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I just found out about a very basic agility class in my area, and am thinking about taking it, but I'm worried Milly is too old.

I've never taken any classes with Milly, but I do regularly work very hard on her obedience (I'm sure it is nothing compared to most dogs on this forum) and teaching her new and different things. She's very smart, and a fast learner, but I'm worried she's too old to start agility - she's 10. I would just be doing it for fun, my main priority is her happiness, and I thought this would be a nice activity for her. I wish she liked water, or I'd get into dock diving... but alas, she hates water. I know for sure with the next dog I get I will take as many classes as possible, but I want to do something with Milly now.

When I started thinking about doing the basic agility class I decided to practice some things with Milly with what was around. She's very cautious, but with positive reinforcement she really excels quickly with any training or new things. She now happily will jump over broom sticks propped up into little jumps (I keep them pretty low because of her age, but she seems very capable of doing higher/more), and two days ago I asked her to jump on a picnic table and she happily did so (I had her jump on the seat and then on the table). When I first got her she never would have done any of this stuff. I also work a lot on her recalls, and right now she is learning how to turn on the lights (this is a lot harder to train than I thought it would be but she's getting it).

So in short, is she too old? Would it be a risk to her joints/health to take this class?
 

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It sounds like agility would be fun for you both and a great way to continue building her confidence!

I'd just be especially concerned about making sure the surface is good (I only run Dusty on nice cushy grass now because he got a little sore after the last time he ran on dirt). Keep the jumps low, maybe 16" to 20" depending on how tall Milly is. And be careful she's learning how to do the obstacles safely. The A-frame would be my biggest concern - be extra careful that she's not leaping off early and hitting the ground hard. Keep it lowered, teach her to shift her weight back and go slowly all the way down, or ask to use a hoop to make sure she runs all the way to the bottom. I just stick food in front of Dusty's nose to force him to slow down, but that's not a very good long-term option.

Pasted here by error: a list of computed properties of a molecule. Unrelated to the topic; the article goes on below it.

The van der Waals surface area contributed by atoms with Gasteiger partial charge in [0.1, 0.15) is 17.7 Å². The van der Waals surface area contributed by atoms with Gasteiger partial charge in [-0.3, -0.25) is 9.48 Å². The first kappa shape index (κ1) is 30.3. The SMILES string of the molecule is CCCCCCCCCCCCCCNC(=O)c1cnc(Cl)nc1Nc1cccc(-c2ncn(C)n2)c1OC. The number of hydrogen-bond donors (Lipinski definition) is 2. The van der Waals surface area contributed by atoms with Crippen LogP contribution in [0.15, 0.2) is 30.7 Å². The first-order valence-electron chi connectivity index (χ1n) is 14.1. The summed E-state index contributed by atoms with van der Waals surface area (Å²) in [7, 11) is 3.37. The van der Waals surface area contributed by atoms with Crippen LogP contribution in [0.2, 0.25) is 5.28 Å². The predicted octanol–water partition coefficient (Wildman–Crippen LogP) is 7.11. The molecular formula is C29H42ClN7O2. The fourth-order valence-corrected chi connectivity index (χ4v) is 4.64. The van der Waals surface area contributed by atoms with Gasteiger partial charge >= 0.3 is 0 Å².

She might have a little bit of a hard time keeping up through a whole hour-long class, especially if she doesn't do a lot of physical activity. Dusty does one run at class and then he's like okay, that was my fun for the night, now I'm going back to sleep. Make sure she's in GREAT shape, and realize that you might sometimes have to stop and let her be done before the class is over. The class will be geared toward younger dogs, and the instructor might be used to really high-drive dogs that just want to go-go-go well into their teen years. So be prepared to listen to your dog and accept when she's done running for the night.

Since you already know she's cautious, I would honestly just not teach her the teeter. Most Goldens will struggle with teeter fear, it can be pretty hard on them physically depending on how the board behaves, and I think after a certain age dogs are allowed to not do anything they don't want to do. My 10-year-old Dusty hasn't done a teeter in a long time, even though he was doing pretty well on it by the end of his main competing years, because I know he doesn't like it as much as the other obstacles and he deserves to only do what he likes :)
 

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It really depends on the dog. I have one I retired at 6 due to arthritis and another that's still going strong at nearly 8. I've seen plenty of seniors out there running and still being competitive.

I'd go and get her checked out to make she she's sound structurally and get the okay from the vet before starting. If you keep the jumps low, I don't see any reason why she can't provided she gets a clean bill of health.
 
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If it is a beginners class, the jumps and obstacles will be set low to begin with. If you are just taking a class for fun, you can always ask to keep things low. I agree that the teeter and the high A frame might be more of an issue for the older dog, but the other obstacles shouldn't be a problem if she is healthy and active. Casey LOVES agility more than anything, although we are not ready to compete yet. He thinks it is a big playground just for him. If I don't watch him, he will start to run the course on his own--can't imagine him doing that with an obedience routine (mom's thing!)
 
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